Breast, including lymph nodes, lobules, and ducts
Breast Anatomy Open the pop-up dialog box
Breast cancer is cancer that forms in the breast cells.
- After skin cancer, breast cancer is the most commonly diagnosed cancer in women in the United States. Breast cancer can occur in both men and women, but it is far more common in women.
- Extensive breast cancer awareness support and research funding have helped advance the diagnosis and treatment of breast cancer. Breast cancer survival rates have increased and the number of deaths associated with the disease is steadily falling, largely due to factors such as early detection, a new personalized approach to treatment, and a better understanding of the disease.Breast cancer Treatment Hyderabad
Nipple Changes Open the popup dialog
The signs and symptoms of breast cancer can include:
- A breast lump or thickening that is different from the surrounding tissue
- Changing the size, shape, or appearance of a breast
- Changes in the skin over the chest, such as B. Dimples
- A newly turned nipple
- Peeling, peeling, crusting, or peeling of the pigmented area of skin that surrounds the nipple (areola) or breast skin
- Redness or stinging of the skin on your chest, like the skin of an orange
Doctors know that breast cancer occurs when certain breast cells grow abnormally. These cells divide faster than healthy cells and keep building up to form a clump or mass. The cells can spread (metastasize) through your chest to your lymph nodes or other parts of your body.
- Breast cancer most often begins with cells in the milk production ducts (invasive ductal cancer). Breast cancer can also start in glandular tissue called lobules (invasive lobular cancer) or in other cells or tissues in the breast.
- Researchers have identified hormonal, lifestyle, and environmental factors that can increase your risk of breast cancer. However, it is not clear why some people without risk factors get cancer while others with risk factors never do. Breast cancer is likely caused by a complex interplay between your genetic make-up and those around you.Breast cancer Treatment Hyderabad
A risk factor for breast cancer is anything that increases the risk of breast cancer. However, one or more risk factors for breast cancer do not necessarily mean that you will develop breast cancer. Many women who develop breast cancer have no known risk factors other than just being female.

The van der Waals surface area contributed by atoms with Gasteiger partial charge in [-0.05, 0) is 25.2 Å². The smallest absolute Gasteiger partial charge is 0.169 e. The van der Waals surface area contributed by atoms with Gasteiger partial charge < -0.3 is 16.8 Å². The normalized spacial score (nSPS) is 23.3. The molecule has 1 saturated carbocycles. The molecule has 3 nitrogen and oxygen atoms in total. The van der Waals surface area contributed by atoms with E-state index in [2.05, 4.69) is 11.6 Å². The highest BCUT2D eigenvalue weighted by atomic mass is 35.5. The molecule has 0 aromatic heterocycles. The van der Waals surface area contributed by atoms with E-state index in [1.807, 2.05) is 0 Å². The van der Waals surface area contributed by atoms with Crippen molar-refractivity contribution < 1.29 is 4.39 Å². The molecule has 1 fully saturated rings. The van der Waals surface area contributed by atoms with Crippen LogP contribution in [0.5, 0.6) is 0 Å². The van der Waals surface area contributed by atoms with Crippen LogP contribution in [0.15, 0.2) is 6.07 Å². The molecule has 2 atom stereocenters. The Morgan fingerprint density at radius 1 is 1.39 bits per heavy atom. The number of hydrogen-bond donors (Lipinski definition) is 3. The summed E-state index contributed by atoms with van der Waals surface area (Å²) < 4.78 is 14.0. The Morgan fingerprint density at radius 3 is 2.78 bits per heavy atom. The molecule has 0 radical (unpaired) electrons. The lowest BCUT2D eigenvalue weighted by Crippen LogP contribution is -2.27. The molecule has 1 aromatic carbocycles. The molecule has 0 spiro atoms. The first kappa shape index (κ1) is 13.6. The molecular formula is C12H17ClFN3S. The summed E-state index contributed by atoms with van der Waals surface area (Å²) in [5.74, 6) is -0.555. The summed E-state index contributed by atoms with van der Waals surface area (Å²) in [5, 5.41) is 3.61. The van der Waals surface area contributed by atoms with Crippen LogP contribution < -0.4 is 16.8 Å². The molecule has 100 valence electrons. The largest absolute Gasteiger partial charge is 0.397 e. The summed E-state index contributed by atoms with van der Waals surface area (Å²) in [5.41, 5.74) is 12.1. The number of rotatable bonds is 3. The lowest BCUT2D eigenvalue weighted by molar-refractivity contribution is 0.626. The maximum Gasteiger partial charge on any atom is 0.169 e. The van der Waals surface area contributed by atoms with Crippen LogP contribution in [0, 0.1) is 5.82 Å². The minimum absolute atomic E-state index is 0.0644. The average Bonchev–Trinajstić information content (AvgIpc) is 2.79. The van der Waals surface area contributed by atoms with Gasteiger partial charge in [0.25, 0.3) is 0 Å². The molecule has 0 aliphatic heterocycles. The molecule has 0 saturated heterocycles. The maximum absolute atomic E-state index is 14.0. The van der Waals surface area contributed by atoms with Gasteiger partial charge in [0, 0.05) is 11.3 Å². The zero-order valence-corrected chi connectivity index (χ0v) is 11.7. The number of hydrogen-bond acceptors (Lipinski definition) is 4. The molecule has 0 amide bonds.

Factors linked to an increased risk of breast cancer include:
- Be a woman. Women are much more likely to develop breast cancer than men.
- Increased age. Your risk of breast cancer increases as you get older.
- A personal history of breast disease. If you’ve had a breast biopsy that found lobular carcinoma in situ (LCIS) or atypical breast hyperplasia, you are at increased risk of breast cancer.
- A personal story of breast cancer. If you’ve had breast cancer in one breast, you are at increased risk of developing cancer in the other breast.
- A family history of breast cancer. If your mother, sister, or daughter has been diagnosed with breast cancer, especially at a young age, your risk of breast cancer is increased. However, the majority of people diagnosed with breast cancer have no family history of the disease.Breast cancer Treatment Hyderabad
Reduced breast cancer risk in women with average risk
Wedge-shaped pattern for breast self-examination
Breast Self-Exam Open the pop-up dialog box
Changes in your daily life can help reduce your risk of breast cancer. To attempt:
- Ask your doctor about breast cancer screening. Talk to your doctor about when to start breast cancer screenings and tests, such as clinical breast exams and mammograms.
- Talk to your doctor about the benefits and risks of screening. Together you can decide which breast cancer screening strategies are right for you.
- With your breasts, familiarize yourself with the breast self exam to know your breasts. Women can become familiar with their breasts by occasionally examining their breasts for c during a breast self-exam.Breast cancer Treatment Hyderabad